NASCAR: 50-year-old Martin back on pole
By Paul Newberry
HAMPTON, Ga. ó Mark Martin claimed the top spot at Atlanta Motor Speedway on Friday night, making him the second-oldest pole winner in NASCAR Cup history.
The 50-year-old Martin turned a lap of 187.045 mph for Sunday’s Kobalt Tools 500, earning his 42nd career pole but first since May 5, 2001, at Richmond.
Only Harry Gant, who was 54 when he claimed the pole in August 1994 at Bristol, was older than Martin.
“I feel like a rookie,” Martin said. “I really, really do.”
With everyone renewing their complaints about a lack of tire grip on the high-banked, 1.54-mile oval, Martin managed to hold things together for a nearly perfect run that took less than 30 seconds.
“I’m still shaking,” he said. “I thought I ran out of talent in turn four. There was no possible way to hold my foot on the floor and not hit the wall, back end first, in turn four. But that was really fun. I live to scare myself like that.”
After two seasons as a part-time driver, Martin returned to a full-season ride with the powerful Hendrick Motorsports team this season, looking to claim the first Cup championship of a long, brilliant career.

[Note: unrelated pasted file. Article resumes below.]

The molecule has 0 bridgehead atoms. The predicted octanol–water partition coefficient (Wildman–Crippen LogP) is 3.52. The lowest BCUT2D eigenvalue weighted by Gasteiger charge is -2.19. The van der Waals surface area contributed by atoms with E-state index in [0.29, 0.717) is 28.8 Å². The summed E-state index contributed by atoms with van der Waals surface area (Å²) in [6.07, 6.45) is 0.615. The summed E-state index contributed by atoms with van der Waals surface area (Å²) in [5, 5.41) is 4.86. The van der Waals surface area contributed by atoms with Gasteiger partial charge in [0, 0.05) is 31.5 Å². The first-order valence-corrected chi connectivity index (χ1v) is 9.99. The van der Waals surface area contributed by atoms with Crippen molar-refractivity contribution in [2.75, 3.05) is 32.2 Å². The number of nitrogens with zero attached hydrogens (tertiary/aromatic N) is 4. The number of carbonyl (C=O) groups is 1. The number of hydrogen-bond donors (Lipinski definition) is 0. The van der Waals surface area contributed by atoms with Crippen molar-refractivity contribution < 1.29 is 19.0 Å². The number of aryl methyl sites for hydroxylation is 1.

Blown engines the past two weeks put a damper on his new gig, so the long-awaited pole couldn’t have come at a better time.
“This is cool,” Martin said. “It doesn’t have any real implications for what’s going to happen Sunday, but we won a competition tonight.”
Kurt Busch will start from the outside of the front row after a lap of 186.365. He knew he was racing for the second spot after Martin’s speed went up.
“When I saw that lap posted, I said, ‘I can’t touch that. I’m not even going to come close,”‘ he recalled. “Everyone was holding their breath for 30 seconds out there.”
The rest of the top 10 was Jamie McMurray, Juan Pablo Montoya, Greg Biffle, Denny Hamlin, Jimmie Johnson, Joe Nemechek, Kyle Busch and Kevin Harvick. Points leader Jeff Gordon will start 16th.
Ryan Newman missed out in a bid for his eighth career pole at Atlanta Motor Speedway, remaining tied with Buddy Baker for the most in track history. Newman qualified 12th in his Stewart Haas Racing Chevrolet, just behind his team owner, Tony Stewart.
Forty-seven drivers took part in qualifying. Todd Bodine, Scott Riggs, Jeremy Mayfield and Geoff Bodine failed to make the 43-car field.